Good morning and I would like to thank you for joining us for this announcement. I would especially like to thank Mayor Jackson, Chief McGrath, and Public Safety Director Flask for being with us this morning.
Last year the Department of Justice, together with the U.S. Attorney’s Office for the Northern District of Ohio, began a preliminary review of the Cleveland Division of Police to determine if a full investigation into their policies and practices on their use of force is necessary. After careful consideration of the information gathered during our review, we have determined that a full civil rights investigation is in fact warranted. The investigation will focus on use of force issues and will examine allegations that Cleveland police officers use excessive force. In the course of the investigation, we will examine the adequacy of the police department’s policies, procedures, training, supervision, and accountability mechanisms, all of which are essential to effective, constitutional policing. In addition, we will review the police department’s engagement with the community and will be interacting with officers in the field.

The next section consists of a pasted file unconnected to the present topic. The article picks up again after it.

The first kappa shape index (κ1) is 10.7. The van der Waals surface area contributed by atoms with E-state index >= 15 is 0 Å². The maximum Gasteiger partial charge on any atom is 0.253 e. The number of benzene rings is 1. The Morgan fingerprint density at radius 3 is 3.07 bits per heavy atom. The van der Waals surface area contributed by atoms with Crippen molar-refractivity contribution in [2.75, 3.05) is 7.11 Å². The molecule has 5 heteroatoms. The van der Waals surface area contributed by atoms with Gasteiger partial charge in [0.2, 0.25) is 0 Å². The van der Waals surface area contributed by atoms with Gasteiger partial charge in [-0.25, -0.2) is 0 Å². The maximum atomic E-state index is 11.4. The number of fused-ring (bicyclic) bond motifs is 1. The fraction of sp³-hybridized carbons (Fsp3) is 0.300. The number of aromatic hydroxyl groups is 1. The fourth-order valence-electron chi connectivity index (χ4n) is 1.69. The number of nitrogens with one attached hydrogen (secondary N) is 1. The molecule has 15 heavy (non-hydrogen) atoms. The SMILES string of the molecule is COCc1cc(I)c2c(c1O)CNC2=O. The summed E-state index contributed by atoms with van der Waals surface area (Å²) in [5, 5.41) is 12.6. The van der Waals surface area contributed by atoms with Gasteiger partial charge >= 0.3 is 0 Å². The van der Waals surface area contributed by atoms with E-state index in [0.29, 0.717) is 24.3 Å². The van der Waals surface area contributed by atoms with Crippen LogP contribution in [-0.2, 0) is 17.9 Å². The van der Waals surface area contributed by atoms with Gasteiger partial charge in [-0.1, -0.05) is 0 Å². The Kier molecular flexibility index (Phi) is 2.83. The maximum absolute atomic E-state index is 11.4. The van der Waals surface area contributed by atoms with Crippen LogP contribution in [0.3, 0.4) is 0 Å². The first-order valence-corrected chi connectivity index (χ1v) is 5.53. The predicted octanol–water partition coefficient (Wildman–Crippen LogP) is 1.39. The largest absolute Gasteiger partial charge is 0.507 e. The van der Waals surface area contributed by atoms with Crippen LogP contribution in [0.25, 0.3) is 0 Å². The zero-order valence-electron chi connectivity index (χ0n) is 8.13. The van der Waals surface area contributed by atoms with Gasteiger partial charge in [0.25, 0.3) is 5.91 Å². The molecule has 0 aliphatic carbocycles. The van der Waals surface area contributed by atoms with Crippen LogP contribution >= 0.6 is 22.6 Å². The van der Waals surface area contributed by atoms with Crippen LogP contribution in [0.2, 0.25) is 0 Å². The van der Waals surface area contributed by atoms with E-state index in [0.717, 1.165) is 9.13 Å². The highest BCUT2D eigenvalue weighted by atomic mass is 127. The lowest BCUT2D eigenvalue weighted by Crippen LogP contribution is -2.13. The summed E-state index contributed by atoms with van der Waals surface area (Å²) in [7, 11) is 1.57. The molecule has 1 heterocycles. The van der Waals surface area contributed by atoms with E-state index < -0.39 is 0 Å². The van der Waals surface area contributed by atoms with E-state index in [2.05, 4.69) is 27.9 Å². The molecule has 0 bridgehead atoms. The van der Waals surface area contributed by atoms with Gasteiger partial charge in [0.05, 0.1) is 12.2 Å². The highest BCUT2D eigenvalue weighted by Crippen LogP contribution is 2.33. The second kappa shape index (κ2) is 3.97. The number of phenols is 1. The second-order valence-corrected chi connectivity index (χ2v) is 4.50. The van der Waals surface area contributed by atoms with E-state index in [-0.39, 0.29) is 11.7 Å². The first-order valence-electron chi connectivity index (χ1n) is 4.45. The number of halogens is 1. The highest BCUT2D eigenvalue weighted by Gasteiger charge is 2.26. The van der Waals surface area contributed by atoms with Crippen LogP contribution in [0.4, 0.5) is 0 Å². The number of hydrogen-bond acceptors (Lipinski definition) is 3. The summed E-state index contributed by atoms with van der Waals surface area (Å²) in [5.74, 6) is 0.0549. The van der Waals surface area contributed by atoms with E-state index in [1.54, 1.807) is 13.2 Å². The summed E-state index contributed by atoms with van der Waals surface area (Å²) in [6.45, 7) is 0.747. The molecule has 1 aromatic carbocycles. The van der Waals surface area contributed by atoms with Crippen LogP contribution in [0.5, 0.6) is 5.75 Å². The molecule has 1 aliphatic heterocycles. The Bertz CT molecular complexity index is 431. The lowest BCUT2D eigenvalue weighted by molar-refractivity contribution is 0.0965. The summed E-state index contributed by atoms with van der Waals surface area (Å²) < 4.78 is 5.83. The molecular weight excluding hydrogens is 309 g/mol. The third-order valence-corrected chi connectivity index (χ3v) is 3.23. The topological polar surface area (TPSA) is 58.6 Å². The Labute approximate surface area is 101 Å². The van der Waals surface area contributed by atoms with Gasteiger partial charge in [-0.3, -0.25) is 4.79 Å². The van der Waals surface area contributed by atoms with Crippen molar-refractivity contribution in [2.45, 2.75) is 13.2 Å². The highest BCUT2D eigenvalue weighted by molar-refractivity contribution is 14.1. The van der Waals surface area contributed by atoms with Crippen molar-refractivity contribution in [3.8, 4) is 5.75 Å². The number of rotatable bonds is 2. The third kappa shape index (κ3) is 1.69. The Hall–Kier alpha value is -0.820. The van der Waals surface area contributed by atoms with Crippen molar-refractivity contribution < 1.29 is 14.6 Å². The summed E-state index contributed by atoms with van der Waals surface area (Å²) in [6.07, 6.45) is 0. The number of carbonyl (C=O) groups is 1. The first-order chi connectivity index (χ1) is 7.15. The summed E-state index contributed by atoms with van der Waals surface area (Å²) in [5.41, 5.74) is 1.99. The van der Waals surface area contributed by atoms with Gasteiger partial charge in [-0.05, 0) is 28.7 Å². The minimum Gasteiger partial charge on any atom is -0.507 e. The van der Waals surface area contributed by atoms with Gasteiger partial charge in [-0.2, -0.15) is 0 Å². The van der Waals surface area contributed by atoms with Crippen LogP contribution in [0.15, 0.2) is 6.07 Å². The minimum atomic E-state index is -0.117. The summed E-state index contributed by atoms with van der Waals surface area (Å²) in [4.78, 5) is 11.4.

We can assure the city and the community that we will be as transparent as possible and that we will work with you as we move forward with our inquiry. We are not investigating based upon any one specific group, person or event. We initiated our investigation only after a careful, considered review process that spanned police activity during the past several years. Our investigation into CPD’s use of force practices will be thorough, fair and independent. We will follow the facts, wherever the facts. We will peel the onion to its core, and leave no stone unturned.
During our investigation, we will gather as much information from as many sources as possible. Accordingly, we will be reaching out to community members and groups for help in identifying potential problems within the police department. We will be assisted by seasoned police professionals, many of whom are retired or current police chiefs with extensive experience in contemporary policing standards. We will talk to department leadership and rank and file officers. In other jurisdictions, we have done ride-alongs with officers to get firsthand understanding of the challenges confronting officers. We will review cases individually and cumulatively to determine whether there are any patterns or trends.